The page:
Obama On The Radio: Faults GOP Stalling, Guarantees Reform Passage
Obama is blaming Republicans for inhibiting health legislation, The Wall Street Journal reports.
"On the Michael Smerconish radio show Thursday, the president said: 'Early on a decision was made by the Republican leadership that said, "Look, let's not give them a victory and maybe we can have a replay of 1993-94 when Clinton came in. He failed on health care, and then we won in the midterm elections, and we got the majority.' The Journal described Obama's comments as " the most direct shot he has taken at Republican leaders," and they were made as the president tries to "reassure liberal activists that his knees weren't buckling.... 'I guarantee you,' he told the radio show caller, 'we are going to get health-care reform done'" (Weisman and Bendavid, 8/21).
ABC News: "The president had previously said some Republicans viewed health care reform that (as not wanting to give him a victory), but today was the first time he identified Republican Leaders in the House and Senate of thinking that way" (Tapper and Miller, 8/20).
The Los Angeles Times: "And even as the president focused on dealing with what he said were misunderstandings, half-truths and outright falsehoods about his strategy for overhauling healthcare, he occasionally ventured into the vast gray area between fact and fiction." In an afternoon meeting at the Democratic National Committee, Obama "tried to spike the charge that his plan would let the government dictate individual healthcare choices. In fact, almost 25% of those who receive Medicare could see changes in their provider networks" (Parsons and Silva, 8/21).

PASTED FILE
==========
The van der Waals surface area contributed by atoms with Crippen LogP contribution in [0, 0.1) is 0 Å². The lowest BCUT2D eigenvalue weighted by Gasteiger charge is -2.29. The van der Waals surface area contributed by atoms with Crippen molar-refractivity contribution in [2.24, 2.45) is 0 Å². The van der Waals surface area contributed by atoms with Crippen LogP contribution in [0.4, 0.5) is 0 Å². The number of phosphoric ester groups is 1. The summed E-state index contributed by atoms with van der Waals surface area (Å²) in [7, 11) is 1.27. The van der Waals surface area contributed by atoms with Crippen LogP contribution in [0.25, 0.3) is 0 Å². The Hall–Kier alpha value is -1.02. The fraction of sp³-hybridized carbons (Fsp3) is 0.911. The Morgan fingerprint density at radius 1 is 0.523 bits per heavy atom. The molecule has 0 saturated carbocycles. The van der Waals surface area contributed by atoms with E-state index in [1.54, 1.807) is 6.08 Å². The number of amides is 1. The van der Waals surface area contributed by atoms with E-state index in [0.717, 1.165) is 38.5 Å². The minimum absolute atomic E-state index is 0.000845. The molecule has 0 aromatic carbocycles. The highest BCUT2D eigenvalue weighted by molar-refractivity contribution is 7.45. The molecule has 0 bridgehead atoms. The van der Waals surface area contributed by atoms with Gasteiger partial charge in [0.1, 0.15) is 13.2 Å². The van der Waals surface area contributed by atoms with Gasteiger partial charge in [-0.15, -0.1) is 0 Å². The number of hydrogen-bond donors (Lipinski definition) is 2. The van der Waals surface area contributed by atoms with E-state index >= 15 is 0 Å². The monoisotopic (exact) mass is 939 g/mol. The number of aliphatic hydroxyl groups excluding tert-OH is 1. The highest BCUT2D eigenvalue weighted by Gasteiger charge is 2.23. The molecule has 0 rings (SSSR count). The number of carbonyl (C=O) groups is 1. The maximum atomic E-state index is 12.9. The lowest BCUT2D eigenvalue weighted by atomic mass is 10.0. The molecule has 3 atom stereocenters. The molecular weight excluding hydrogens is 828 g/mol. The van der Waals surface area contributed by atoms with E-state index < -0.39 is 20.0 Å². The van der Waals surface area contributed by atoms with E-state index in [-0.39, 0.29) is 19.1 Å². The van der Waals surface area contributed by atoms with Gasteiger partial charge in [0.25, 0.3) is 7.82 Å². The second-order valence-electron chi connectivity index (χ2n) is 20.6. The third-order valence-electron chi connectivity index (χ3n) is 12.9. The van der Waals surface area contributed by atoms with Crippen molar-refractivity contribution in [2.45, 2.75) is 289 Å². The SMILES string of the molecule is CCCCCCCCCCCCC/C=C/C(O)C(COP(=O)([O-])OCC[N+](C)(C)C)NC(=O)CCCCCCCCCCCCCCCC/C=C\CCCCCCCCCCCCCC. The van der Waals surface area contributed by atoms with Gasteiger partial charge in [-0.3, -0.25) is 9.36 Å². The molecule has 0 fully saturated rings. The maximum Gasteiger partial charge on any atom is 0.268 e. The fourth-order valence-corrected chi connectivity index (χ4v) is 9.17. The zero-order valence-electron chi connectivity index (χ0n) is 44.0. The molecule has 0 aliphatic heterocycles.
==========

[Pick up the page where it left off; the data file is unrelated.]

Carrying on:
CongressDaily: "The president also insisted there has been no change in his desire to have a public option included in any health legislation, contending that the press misread comments Sunday by HHS Secretary Sebelius. 'She really didn't misspeak,' Obama said, insisting 'she's been saying this all along. She said the same thing a month ago' .... He said a public option is just one of 'a number of components of health care' that he is fighting for" (Condon, 8/20).
The Hill reports on Obama's appearance at the grassroots forum in Washington on Thursday: "He also expressed a willingness to invoke budget reconciliation rules in the Senate that would allow healthcare reform to be approved with 51 votes instead of the 60 necessary to overcome procedural hurdles. Using the rules probably would mean Republican support would not be needed in the Senate. 'I have no control over what the other side decides is their political strategy,' Obama said. 'We are going to get this done one way or another'" (Youngman, 8/20).This is part of the KHN Morning Briefing, a summary of health policy coverage from major news organizations. Sign up for an email subscription.